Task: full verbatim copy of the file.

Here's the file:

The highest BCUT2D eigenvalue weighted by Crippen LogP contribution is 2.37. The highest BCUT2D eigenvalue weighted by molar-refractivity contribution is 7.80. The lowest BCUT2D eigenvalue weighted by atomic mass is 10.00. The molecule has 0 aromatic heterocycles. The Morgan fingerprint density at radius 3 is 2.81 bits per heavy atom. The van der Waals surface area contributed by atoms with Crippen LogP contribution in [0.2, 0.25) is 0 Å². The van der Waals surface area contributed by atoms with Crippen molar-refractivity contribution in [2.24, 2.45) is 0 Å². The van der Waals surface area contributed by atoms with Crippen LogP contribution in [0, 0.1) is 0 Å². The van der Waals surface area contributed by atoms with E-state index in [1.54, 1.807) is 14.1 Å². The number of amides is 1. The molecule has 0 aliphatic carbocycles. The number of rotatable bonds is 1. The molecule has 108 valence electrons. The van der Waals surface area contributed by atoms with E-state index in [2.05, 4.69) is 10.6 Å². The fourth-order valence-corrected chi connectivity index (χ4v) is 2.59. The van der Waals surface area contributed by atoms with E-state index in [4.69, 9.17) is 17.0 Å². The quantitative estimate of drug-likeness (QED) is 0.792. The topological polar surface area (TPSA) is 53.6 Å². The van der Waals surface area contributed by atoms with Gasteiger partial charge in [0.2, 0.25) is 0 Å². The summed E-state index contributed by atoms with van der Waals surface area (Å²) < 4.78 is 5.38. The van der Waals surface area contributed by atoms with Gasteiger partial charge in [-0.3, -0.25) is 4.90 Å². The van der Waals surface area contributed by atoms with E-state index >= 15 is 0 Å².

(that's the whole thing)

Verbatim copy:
The highest BCUT2D eigenvalue weighted by Crippen LogP contribution is 2.37. The highest BCUT2D eigenvalue weighted by molar-refractivity contribution is 7.80. The lowest BCUT2D eigenvalue weighted by atomic mass is 10.00. The molecule has 0 aromatic heterocycles. The Morgan fingerprint density at radius 3 is 2.81 bits per heavy atom. The van der Waals surface area contributed by atoms with Crippen LogP contribution in [0.2, 0.25) is 0 Å². The van der Waals surface area contributed by atoms with Crippen molar-refractivity contribution in [2.24, 2.45) is 0 Å². The van der Waals surface area contributed by atoms with Crippen LogP contribution in [0, 0.1) is 0 Å². The van der Waals surface area contributed by atoms with E-state index in [1.54, 1.807) is 14.1 Å². The number of amides is 1. The molecule has 0 aliphatic carbocycles. The number of rotatable bonds is 1. The molecule has 108 valence electrons. The van der Waals surface area contributed by atoms with E-state index in [2.05, 4.69) is 10.6 Å². The fourth-order valence-corrected chi connectivity index (χ4v) is 2.59. The van der Waals surface area contributed by atoms with E-state index in [4.69, 9.17) is 17.0 Å². The quantitative estimate of drug-likeness (QED) is 0.792. The topological polar surface area (TPSA) is 53.6 Å². The van der Waals surface area contributed by atoms with Gasteiger partial charge in [0.2, 0.25) is 0 Å². The summed E-state index contributed by atoms with van der Waals surface area (Å²) < 4.78 is 5.38. The van der Waals surface area contributed by atoms with Gasteiger partial charge in [-0.3, -0.25) is 4.90 Å². The van der Waals surface area contributed by atoms with E-state index >= 15 is 0 Å².